The issue this election forgot
Tue 07 Oct 2008
Byline: Irwin Cotler
Over five years after the killing began, the world continues to bear witness to a genocide by attrition in Darfur, where over 400,000 have died, three million have been displaced and 4.5 million are on a life-support system. The tragedy is not only continuing; it is continuing with impunity. As international leaders dither, Darfurians continue to die. Yet this standing atrocity is still only receiving passing mention in the international community, thereby lending credence to the notion of the banality of evil.
Young people, in concert with Save Darfur NGOs, have sounded the alarm. However, political leaders, including here in Canada, have been indifferent and inactive — ignoring the lesson of history that genocide occurs not only because of the machinery of death but also because of crimes of indifference, conspiracies of silence.
In the leaders’ debates prior to the last federal election, none of the leaders of the four major parties even mentioned the word "Darfur." Nor did any member of the media put a question about Darfur to any of them.
The Conservative government’s Throne Speech in the last parliament made no mention of this atrocity either. That is especially disturbing, given Canada’s role as the principal architect of the "responsibility to protect" doctrine, which mandates international collective action to protect the Darfurian population from genocide.
In this federal election campaign, important questions about Darfur need to be addressed by the leaders of Canada’s major parties: How do we respond to the Sudanese government beginning its sixth year of genocidal warfare by launching ferocious ground and air assaults on its African civilian populations? How do we protect the Darfurian people as the Sudanese government attempts to destroy the relief efforts set up to offer food and shelter to those in need? How do we reassure aid workers whose own lives are threatened by a government-orchestrated campaign of terror? How do we respond to the bloodshed in the Kalma displaced persons camp last month, where the Sudanese government killed 31 people, including 17 women and children?
If Canada is to be an international leader in combatting the killing fields in Sudan, these questions must be answered. And there is much that we can do.
As I have previously recommended, what is desperately needed now is a "Darfur Summit" convening the leadership of the African Union, the European Union, the UN, the Arab League, NATO and the Sudanese government, to implement a "Save Darfur/ Sudan" action plan. This would include the urgent mobilization and effective deployment of the UN-African Union protection force, which could include the 10,000 South Sudan volunteer peacekeepers who are ready to act, the enhancement of humanitarian assistance and protection of aid workers, the rescue of the Darfur Peace Process and the North-South Comprehensive Peace Agreement, both of which are in a coma, the leveraging of China to end its arms sales to Darfur and the implementation of a no-fly zone to stop the indiscriminate bombing of civilian villages.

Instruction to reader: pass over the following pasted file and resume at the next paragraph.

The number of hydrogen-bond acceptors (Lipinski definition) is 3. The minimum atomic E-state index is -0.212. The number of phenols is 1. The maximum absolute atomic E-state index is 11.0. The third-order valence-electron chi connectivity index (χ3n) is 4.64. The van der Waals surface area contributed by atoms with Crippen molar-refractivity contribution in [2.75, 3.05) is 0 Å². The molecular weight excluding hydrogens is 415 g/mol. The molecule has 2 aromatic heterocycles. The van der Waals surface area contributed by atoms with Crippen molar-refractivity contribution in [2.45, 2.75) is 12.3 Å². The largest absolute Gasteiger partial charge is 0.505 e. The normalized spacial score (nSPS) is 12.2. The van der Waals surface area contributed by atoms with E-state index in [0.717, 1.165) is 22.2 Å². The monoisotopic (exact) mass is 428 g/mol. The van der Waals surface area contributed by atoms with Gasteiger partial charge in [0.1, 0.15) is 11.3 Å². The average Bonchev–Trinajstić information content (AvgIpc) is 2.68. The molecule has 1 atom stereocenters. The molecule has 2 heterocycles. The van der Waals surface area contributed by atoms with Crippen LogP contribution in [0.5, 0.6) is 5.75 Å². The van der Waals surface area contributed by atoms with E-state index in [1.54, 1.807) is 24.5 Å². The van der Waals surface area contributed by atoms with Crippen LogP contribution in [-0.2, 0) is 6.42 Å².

The international community also needs a leader to champion the role of international criminal law in bringing the genocidaires to account –and Canada can be that leader.
The killing fields must be stopped. Those responsible for murder must be held to account. The culture of impunity — in which Ahmed Harun, the man who planned and perpetrated atrocities in Darfur, is appointed Minister of Humanitarian Affairs, and President Omar Al-Bashir, the object of an application for an arrest warrant on charges of genocide, crimes against humanity and war crimes, rejects the legitimacy of the international criminal process –must come to an end.
Our country holds a unique and influential role in the international community. We are in a position to respond to one of the most compelling issues of our time. This election campaign should be the medium for Canadian voices to be heard on the subject of Darfur. – Irwin Cotler is a former minister of justice and attorney-general of Canada and is a professor of law on leave from McGill University. He was the chair of the Save Darfur Parliamentary Coalition in the last parliament.